Soybean crops in the North Country in 2012 yielded triple the 2007 harvest due to warmer weather and responsive markets.
Research by the Northern New York Agricultural Development Program indicate the growth is in part due to a warming trend and in part due to good value per acre and healthy markets here and abroad. Northern New York farmers planted nearly 15,000 acres of soybeans in 2012.
Farmers interested in planting soybeans can benefit from on-farm variety trials NNYADP has been conducting to help growers select soybean seed with the best potential to produce both high quality and high yield under the unique growing conditions of the region.
The NNYADP-funded trials provide side-by-side comparison data for germination, yield, moisture, disease resistance, and other production factors.
Trial leader Dr. William J. Cox of Cornell University says he expects the acreage of soybeans grown in northern New York to increase.
“It is no longer too cool to produce soybeans in northern New York with the development of high-yielding Group I soybean varieties and the warmer summers in the region,” said Cox, a crop and soil sciences professor. “As global warming continues over the next several decades, northern New York may prove to be an ideal region for soybean production,” he said.
Cox notes that some North Country farmers have already capitalized on the warming trend as evidenced by the increase in soybean acreage in the region.
Soybeans are crop grown to feed dairy cows and other livestock and for cash sales in the U.S. and for export.
Dairyman and crop grower Ron Robbins of Robbins Farms in Sackets Harbor says, “The Northern New York Agricultural Development Program research trials produce practical results. These on-farm, year-to-year evaluations of how well soybean and corn varieties will produce under our regional growing conditions support the long-term economic viability of agriculture in the North Country.”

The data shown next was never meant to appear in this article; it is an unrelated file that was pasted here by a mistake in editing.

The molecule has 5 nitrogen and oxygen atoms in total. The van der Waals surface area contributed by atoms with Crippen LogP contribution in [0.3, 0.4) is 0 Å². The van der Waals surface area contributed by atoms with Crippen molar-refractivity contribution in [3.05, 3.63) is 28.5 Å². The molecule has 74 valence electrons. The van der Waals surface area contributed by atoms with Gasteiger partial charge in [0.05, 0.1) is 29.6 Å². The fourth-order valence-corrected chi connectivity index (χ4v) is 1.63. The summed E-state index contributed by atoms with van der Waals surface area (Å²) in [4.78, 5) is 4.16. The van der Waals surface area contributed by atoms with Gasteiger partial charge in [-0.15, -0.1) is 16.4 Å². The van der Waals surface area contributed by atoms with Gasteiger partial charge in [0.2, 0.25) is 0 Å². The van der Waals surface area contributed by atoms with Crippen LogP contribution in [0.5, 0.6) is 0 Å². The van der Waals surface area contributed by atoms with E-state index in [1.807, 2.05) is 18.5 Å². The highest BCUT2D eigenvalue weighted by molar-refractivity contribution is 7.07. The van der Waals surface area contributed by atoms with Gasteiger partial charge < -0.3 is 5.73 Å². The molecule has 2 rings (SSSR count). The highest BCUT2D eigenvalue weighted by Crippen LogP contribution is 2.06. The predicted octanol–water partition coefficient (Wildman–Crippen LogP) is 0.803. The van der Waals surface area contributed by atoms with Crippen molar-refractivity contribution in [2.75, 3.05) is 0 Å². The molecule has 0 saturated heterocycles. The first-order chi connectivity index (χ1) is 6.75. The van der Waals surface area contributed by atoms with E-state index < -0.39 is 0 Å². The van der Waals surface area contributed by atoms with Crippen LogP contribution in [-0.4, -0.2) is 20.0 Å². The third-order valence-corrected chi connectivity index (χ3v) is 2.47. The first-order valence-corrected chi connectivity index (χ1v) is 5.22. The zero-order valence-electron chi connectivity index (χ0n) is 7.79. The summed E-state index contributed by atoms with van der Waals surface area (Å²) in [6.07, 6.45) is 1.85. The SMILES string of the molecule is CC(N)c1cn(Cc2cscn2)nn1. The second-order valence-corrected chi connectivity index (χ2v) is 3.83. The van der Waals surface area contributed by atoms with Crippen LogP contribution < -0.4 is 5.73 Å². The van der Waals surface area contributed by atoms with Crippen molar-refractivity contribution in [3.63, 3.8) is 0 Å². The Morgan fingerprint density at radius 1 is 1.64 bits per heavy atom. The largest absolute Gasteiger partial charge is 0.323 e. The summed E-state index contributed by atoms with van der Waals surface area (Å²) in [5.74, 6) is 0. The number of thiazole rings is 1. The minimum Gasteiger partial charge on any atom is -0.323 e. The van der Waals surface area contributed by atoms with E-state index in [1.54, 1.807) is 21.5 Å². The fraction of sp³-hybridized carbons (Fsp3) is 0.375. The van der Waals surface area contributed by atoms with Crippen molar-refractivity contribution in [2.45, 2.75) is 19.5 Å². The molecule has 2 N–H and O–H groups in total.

Robbins is among the northern New York growers who are harvesting soybeans for shipment to overseas markets. The number of railroad cars loaded with North Country-grown soybeans has grown from 14 in 2010 to 50 loads in 2012.
New York Corn and Soybean Growers Association Executive Director Julia Robbins says, “Research that provides growers with current and localized data for making corn and soybean seed-buying decisions is a key component for helping growers take advantage of the increasing global interest in these crops.”
The results of the NNYADP-funded soybean trials at Miner Institute at Chazy in 2012 showed 16 Group I varieties averaged 81 bushels per acre (bu/ac) with a range in yield of 73 to 93 bu/ac.
“Such high yields indicate that climate conditions are certainly not a limiting factor to soybean yields in northern New York. Soybeans do not require too many inputs so variety selection is a major determinant to successful soybean production as indicated by the range in yield in the trials. Variety trials in the region can help farmers select the right variety for production and profit,” Cox says.
The Northern New York Agricultural Development Program is a farmer-driven research, outreach and technical assistance for Clinton, Essex, Franklin, Jefferson, Lewis and St. Lawrence counties. NNYADP projects receive funding from the New York State Senate with support from the New York State Assembly. The Cornell University Agricultural Experiment Station provided additional funding and support for the NNY soybean and corn trials.
The results of NNY soybean and corn hybrid trials are posted in the Field Crops section of the Northern New York Agricultural Development Program website at www.nnyagdev.org and are available from local Cornell Cooperative Extension offices.